But it’s 2011. You can protect yourself very well from pregnancy and pretty well from STD’s if you are smart. Wear a condom. Get an HPV shot. Don’t have sex with the guy that apparently gave that girl in your Psych class chlamydia. Don’t send random people naked pictures unless you want yourself all over the internet. Don’t expect to marry the guy you hook up with after you’ve been at Moonies until 1 am. Don’t use sex as a bargaining chip for intimacy.

If a woman is smart and safe about sex, why is there still a stigma? When a woman uses her sexuality, why is it automatically assumed that she has also given away her soul, her power?

Monday, March 21, 2011

Women Working - Take 2

I love when my boyfriend finds subjects for me to write about here! We are often looking at research where women are getting paid less than men (we still earn $0.80 on the dollar that men do), but there are some jobs where women are statistically getting paid more. Some are rather surprising!

  • females working in construction jobs (laborers of supervisors), maintenance painters, aircraft and vehicle mechanics earn more than men even though they only hold 3% of these jobs. This article speculates that women in these jobs are less likely to be associated with negative gender associations.
  • Don't want to fix cars? Female teaching assistants, occupational therapists, dietitians, nutritionists and life, physical, social science and health technicians also make more on average. Perhaps this is because more women go into these jobs and are customers in the first place?
  • I liked this statistic because I occasionally work as a busser at my job (though we get tips from the servers, so this statistic doesn't actually help me much). Women who work as dining room attendants (I'm assuming this is the politically correct term for bussers) and bartender helpers (barbacks, which sadly, in the restaurant I work in, are only guys) make 111% more than men. Also, female food preparation workers and servers earn more as well. Helloooo tips!
  • Bakers - this article speculated that it might have to do with the flexibility of women to work odd hours.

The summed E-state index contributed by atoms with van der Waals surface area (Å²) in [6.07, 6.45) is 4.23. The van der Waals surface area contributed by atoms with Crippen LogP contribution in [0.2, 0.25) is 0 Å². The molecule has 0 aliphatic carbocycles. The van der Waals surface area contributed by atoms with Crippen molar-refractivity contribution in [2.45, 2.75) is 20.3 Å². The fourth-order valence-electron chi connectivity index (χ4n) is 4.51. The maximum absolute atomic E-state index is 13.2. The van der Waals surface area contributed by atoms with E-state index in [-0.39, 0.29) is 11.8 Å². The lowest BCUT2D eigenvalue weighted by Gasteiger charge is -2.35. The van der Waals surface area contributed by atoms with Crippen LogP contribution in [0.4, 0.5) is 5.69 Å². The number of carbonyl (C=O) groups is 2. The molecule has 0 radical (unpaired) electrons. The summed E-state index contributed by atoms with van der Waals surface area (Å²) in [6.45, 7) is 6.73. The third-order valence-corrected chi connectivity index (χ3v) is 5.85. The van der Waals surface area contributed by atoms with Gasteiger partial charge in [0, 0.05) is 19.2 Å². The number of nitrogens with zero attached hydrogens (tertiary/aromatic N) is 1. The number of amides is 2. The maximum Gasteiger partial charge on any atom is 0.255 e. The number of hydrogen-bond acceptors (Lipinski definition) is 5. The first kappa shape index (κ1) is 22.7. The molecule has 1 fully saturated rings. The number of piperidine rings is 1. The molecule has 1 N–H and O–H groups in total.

This was interesting information, however most of these jobs are lower level, where the income potential isn't great anyway, even if women are making more. I'd rather have a job with a pension plan and health insurance than making 111% more as a waitress any day of the week.

Also, not to be the complete Debbie-Downer, but are women getting more work in some these positions (specifically in the restaurant business etc.) because of negative sexual gender stereotypes? Female servers, bartenders, etc. are trained and know to dress and sometimes act a certain way (suggestively) in order to get more tips. 

Samantha Jones, in Sex and the City, says "Women are allowed to use every possible advantage to get to the top." But what advantages are actually sexual exploitation? Are these long term successes for women or short-lived victories that are going to blow up in our pretty little faces?

Thursday, March 17, 2011

Posture and Power

Last week I went to Chicago for the American Choral Directors Association (ACDA) National Convention. Every 2 years, ACDA has a national convention (two years ago it was in Oklahoma). One of the events at this convention is the Conducting Competition. There's an undergraduate and graduate division and for each category, 7 or 8 conductors are picked out of about 75 each. In the undergrad category there were 2 girls out of 7, and in the grad category there were 4 out of 8. Doesn't sound horrible, right?

So there I am. sitting in 4 hours of this conducting competition... And somehow, only 1 girl went on in each category and neither of them won 1st prize (they both won second, I felt like this was some kind of consolation prize...but maybe I'm just being paranoid. I kept thinking about why, in a convention made up mostly of women, there were no women who won?